Lesson No. 36: The "Hangover"
Last week I attended a baby shower and had to bring William, my 8 year old, because my sitter cancelled. He was invited to hang in the living room with a few other children. An a hour later I walked to see my enormously happy child: GameBoy in his hands, iPod in his ears, favorite show on the TV, and an expansive pile of Hershey Kiss Wrappers growing in front of him.
What a job it was to extricate him from this incredible bliss. It took great finesse, and a promise to come back, to get him to return the GameBoy and iPod to their owners and leave this Den of Delight. He walked out totally high.
However, a couple of hours later, he crashed. He actually became sad… his energy plummeted and he described himself as ‘just not right’… He said, “I don’t know why I feel like this. Or exactly how I feel, mom. I just feel blue. I feel like crying.” And while he wanted me to hold him, no amount of hugs changed his mood. So we spent the rest of the night, just relaxing quietly together with the way things were.
Unfortunately, the next morning his funk continued as he struggled to get dressed and fought me on going to school. While I’m sure it was various factors which caused William to lean into this ‘despondent’ place (including that I had just returned from an out of town trip), I think he really lost his balance with his Technology and Chocolate Binge. And, basically, he had a major hangover.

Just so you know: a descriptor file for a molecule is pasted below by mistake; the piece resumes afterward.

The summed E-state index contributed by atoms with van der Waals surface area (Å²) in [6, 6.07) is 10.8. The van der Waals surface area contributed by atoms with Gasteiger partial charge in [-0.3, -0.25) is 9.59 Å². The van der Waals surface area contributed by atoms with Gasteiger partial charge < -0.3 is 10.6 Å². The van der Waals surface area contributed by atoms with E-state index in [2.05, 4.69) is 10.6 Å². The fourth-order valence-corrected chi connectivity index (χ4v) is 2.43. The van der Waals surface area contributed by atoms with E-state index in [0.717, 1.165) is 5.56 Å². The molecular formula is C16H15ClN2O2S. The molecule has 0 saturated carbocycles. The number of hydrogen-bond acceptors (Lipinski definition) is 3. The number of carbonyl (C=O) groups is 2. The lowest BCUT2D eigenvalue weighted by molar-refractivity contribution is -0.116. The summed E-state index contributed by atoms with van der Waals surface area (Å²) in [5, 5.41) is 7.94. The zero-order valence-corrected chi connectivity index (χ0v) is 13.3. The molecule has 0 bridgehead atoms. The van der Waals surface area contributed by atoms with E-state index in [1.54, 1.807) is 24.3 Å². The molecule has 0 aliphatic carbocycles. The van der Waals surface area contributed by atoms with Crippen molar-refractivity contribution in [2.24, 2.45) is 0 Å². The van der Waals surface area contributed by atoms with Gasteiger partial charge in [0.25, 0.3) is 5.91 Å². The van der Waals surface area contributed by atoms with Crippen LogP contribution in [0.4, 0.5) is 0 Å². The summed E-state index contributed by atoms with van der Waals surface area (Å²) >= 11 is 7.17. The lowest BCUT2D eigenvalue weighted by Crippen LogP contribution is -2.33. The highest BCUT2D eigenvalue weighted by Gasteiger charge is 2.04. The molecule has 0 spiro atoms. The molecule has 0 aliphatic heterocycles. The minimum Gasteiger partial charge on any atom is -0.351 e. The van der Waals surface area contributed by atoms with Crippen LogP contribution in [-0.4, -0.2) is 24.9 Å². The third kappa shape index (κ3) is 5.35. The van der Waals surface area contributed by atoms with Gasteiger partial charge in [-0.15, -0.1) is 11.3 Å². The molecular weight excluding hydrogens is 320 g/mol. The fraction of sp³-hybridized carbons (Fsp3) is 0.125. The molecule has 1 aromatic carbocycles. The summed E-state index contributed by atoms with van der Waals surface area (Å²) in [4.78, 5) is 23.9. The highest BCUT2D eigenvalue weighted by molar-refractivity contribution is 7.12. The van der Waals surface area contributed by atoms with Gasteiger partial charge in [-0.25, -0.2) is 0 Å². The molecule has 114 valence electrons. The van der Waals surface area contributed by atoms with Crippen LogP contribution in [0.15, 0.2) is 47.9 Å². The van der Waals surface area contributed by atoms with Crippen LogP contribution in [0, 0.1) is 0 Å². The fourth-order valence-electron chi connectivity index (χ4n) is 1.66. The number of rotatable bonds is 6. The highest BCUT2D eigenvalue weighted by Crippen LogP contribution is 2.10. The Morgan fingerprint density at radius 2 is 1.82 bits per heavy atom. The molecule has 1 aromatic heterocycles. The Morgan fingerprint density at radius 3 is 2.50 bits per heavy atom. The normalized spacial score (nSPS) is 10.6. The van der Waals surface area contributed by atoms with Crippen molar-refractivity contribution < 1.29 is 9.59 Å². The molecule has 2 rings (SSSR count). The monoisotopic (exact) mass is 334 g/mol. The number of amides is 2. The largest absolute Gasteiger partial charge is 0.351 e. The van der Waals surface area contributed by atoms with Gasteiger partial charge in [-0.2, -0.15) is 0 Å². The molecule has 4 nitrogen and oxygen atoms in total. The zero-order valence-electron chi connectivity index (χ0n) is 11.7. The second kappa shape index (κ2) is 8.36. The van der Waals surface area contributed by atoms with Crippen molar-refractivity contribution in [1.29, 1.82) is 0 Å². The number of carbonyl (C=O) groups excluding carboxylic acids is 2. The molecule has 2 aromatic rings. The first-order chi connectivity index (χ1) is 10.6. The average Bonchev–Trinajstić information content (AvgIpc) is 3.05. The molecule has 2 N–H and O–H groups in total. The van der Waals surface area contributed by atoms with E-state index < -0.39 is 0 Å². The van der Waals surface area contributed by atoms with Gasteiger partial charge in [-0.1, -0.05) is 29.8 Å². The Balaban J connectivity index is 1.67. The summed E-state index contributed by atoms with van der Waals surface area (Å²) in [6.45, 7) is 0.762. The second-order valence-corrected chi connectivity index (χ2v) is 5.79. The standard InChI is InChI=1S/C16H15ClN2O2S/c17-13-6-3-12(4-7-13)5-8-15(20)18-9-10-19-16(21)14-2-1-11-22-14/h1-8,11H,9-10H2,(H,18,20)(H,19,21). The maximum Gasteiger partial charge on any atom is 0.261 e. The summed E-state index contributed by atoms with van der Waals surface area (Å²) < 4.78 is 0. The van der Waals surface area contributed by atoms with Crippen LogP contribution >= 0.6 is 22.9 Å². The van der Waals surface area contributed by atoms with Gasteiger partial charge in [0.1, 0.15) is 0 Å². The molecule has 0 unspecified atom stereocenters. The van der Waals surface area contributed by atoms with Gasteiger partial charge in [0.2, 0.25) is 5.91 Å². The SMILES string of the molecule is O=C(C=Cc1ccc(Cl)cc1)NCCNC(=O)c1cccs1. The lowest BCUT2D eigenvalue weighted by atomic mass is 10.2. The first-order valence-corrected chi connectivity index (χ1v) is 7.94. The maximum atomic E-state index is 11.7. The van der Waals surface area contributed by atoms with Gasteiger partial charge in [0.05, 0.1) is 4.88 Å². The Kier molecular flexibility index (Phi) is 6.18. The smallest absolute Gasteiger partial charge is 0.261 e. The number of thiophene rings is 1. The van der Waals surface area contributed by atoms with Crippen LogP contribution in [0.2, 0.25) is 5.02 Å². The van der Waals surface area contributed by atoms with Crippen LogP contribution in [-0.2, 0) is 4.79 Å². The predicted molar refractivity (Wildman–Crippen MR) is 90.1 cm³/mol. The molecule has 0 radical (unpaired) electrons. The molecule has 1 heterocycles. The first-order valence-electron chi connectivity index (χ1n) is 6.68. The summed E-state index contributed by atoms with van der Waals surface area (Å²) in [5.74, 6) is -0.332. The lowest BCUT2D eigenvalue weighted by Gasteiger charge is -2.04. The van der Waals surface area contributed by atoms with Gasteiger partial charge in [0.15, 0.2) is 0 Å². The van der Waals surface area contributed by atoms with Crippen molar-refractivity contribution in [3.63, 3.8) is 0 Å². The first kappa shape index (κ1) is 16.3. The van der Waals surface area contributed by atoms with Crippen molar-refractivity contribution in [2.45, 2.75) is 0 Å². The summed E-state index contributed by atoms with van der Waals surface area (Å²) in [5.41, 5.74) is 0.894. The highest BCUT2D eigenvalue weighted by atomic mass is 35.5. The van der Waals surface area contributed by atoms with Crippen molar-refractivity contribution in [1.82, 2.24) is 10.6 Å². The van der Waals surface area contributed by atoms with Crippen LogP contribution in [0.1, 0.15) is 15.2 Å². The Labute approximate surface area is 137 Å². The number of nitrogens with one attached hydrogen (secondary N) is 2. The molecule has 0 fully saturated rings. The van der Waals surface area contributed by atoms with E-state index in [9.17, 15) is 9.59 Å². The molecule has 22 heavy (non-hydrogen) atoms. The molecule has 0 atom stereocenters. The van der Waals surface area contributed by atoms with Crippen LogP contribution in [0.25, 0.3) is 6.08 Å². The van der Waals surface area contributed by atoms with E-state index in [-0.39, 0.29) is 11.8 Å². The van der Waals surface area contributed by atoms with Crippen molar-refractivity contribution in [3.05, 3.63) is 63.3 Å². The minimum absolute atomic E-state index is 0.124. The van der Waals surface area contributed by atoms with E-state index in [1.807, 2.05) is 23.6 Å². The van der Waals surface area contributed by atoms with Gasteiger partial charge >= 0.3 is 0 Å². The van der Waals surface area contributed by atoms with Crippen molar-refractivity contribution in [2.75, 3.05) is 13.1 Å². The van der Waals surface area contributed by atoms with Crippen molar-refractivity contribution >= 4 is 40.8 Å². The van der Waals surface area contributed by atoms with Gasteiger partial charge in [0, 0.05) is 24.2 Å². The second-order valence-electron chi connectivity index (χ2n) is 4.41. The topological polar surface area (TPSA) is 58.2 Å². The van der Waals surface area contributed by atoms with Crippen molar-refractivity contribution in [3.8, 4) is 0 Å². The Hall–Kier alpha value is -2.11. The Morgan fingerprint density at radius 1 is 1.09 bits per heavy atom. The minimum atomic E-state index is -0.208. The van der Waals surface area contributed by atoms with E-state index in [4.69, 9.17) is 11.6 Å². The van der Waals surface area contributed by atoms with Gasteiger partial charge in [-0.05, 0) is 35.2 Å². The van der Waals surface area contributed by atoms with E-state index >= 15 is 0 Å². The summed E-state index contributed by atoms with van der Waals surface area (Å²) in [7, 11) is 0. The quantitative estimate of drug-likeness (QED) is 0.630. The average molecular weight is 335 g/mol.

Instead of over-indulgence and total titillation, what William really needed was quiet time, and a deeper connection with me. So I picked him up from school and we spent the next 24 hours together re-nourishing.
Now truth be told, if the opportunity arose again, I am 100% sure William would re-choose the Technology and Chocolate Binge. But, I am happy to report, that the memory of it stuck with him. A few days later, on Thanksgiving, he cut himself a huge piece of chocolate cake. I watched him as he ate it and noticed him really slowing down and savoring every bit. As I watched him enjoying deeply, he turned to show me his plate which had one last bite left on it. He said, “Look mom, I left some over so I won’t get a hangover.”
So that’s a start.
It’s really hard for an 8 year old to make healthy choices. I also think it’s just as hard for a 28, 48, or even 68 year old to pause and make more nourishing decisions. It takes a lot of practice to really know what’s best for us, and then have the courage to act on it. And besides, we are so used to feeling a bit off, that it takes a lot of ‘binges’ - a lot of really 'off' days - before we realize we need to find a better way to take care of ourselves.
And while we each have to find our own balance, I do know that slowing down can really help create the pause needed to make a better choice. Not gobbling or gulping our food, experiences, and entertainment is the best place to start.
If you move through this season just little slower than usual, you may find that you organically make better decisions as well as savor what you do come in to contact with, more deeply.
And remember, you don’t have to say ‘no’ to all the fun! You can have fun and ALSO take care of yourself along the way.